Frequently Asked Questions - Shared Cultural Heritage programme

General information

 

What is Shared Cultural Heritage?
With Shared Cultural Heritage we refer to the tangible and intangible traces of a history that the Netherlands shares with other countries. For example, this heritage can consist of archives, forts and other edifices, cultural landscapes but also traditions, language, clothes, music, food and much more. 
What is the Shared Cultural Heritage Programme?

The Shared Cultural Heritage Programme is part of the International Cultural Policy of the Netherlands, and has the aim of preserving, conserving and strengthening the visibility of Shared Cultural Heritage both in the Netherlands and in other countries. The programme serves as a platform for promoting and supporting cooperation between the Netherlands and its international partners in order to increase awareness and mutual reflection on our shared past and to foster present and future relations and cultural exchange. In the current policy period, the programme is focusing on ten partner countries: Australia, Brazil, India, Indonesia, Japan, Russia, South Africa, Sri Lanka, Suriname and the United States.

What parties work within the Shared Cultural Heritage Programme?
The programme is part of the Netherlands’ international cultural policy, formulated and coordinated by the Ministry of Education, Culture and Science and the Ministry of Foreign Affairs. The programme is executed by the Cultural Heritage Agency of the Netherlands, the National Archives of the the Netherlands, DutchCulture and the embassies of the Netherlands in the ten focus countries. Besides these core executive bodies, there is a bigger network of Dutch and international partners that participate in the project.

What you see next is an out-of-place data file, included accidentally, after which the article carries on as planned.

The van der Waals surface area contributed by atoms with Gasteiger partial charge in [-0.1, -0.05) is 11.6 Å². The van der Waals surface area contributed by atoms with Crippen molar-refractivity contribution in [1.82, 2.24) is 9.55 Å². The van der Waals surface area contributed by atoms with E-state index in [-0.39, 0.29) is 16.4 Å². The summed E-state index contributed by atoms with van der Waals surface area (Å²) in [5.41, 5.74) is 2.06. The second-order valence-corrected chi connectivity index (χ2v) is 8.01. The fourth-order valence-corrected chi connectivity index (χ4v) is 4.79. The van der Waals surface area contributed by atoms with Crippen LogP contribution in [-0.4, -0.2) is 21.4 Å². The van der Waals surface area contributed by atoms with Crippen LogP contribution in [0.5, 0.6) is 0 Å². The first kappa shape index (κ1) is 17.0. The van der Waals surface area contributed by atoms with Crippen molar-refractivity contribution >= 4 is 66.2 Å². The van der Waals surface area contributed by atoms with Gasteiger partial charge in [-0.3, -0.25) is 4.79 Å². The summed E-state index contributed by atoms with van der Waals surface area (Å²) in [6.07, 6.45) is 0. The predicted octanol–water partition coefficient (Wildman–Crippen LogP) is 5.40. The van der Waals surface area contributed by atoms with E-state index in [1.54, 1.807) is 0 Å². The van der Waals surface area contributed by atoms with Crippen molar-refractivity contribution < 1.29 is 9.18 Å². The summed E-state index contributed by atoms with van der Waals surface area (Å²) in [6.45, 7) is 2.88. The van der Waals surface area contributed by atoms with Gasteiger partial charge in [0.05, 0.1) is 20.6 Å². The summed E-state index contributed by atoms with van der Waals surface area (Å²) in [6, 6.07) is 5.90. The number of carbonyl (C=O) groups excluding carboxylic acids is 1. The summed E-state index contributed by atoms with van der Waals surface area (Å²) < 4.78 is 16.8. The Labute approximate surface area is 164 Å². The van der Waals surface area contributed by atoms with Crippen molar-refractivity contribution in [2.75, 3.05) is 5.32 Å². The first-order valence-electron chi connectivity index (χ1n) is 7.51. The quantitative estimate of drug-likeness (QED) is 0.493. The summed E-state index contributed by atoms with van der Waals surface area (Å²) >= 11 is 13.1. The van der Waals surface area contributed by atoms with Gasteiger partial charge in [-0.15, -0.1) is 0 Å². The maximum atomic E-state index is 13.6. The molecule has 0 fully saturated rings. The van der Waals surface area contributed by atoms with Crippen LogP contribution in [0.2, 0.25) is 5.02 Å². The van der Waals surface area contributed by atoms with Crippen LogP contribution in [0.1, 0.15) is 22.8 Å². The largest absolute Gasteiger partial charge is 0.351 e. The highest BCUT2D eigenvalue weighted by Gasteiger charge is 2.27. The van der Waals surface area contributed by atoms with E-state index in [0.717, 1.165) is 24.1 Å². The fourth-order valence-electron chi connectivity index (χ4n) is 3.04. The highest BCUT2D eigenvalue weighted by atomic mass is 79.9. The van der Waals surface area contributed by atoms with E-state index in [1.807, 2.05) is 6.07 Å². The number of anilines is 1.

How could I benefit from the Shared Cultural Heritage Programme?

Each organisation offers different kinds of support for people who work, or are planning to work, in the field of Shared Cultural Heritage.

DutchCulture has a Matching Fund which supports projects by Dutch organisations that contribute to the visibility of Shared Cultural Heritage in the Netherlands and/or one of the partner countries. DutchCulture also has an International Visitors Programme for foreign heritage professionals and can offer travel grants to Dutch cultural operators and experts. DutchCulture can also help you with your international ambitions by providing free tailored advice and networking opportunities.

The Cultural Heritage Agency of the Netherlands works closely with ten partner countries and with our Dutch partners within an extensive international network of administrations and heritage experts at universities, local companies and residents. Together with our partner countries, we aim at the sustainable maintenance and utilization of our shared cultural heritage, and to build a prosperous future, thus increasing the significance of our shared heritage. Within the framework of the programme, we focus on the themes of Maritime Archaeology, Collections and Built Environment. We support local experts by means of knowledge exchange in the form of training courses and workshops, tailor-made advice and instruments, share our expertise and develop tools such as step-by-step plans, instructions, manuals, guidelines and inventories.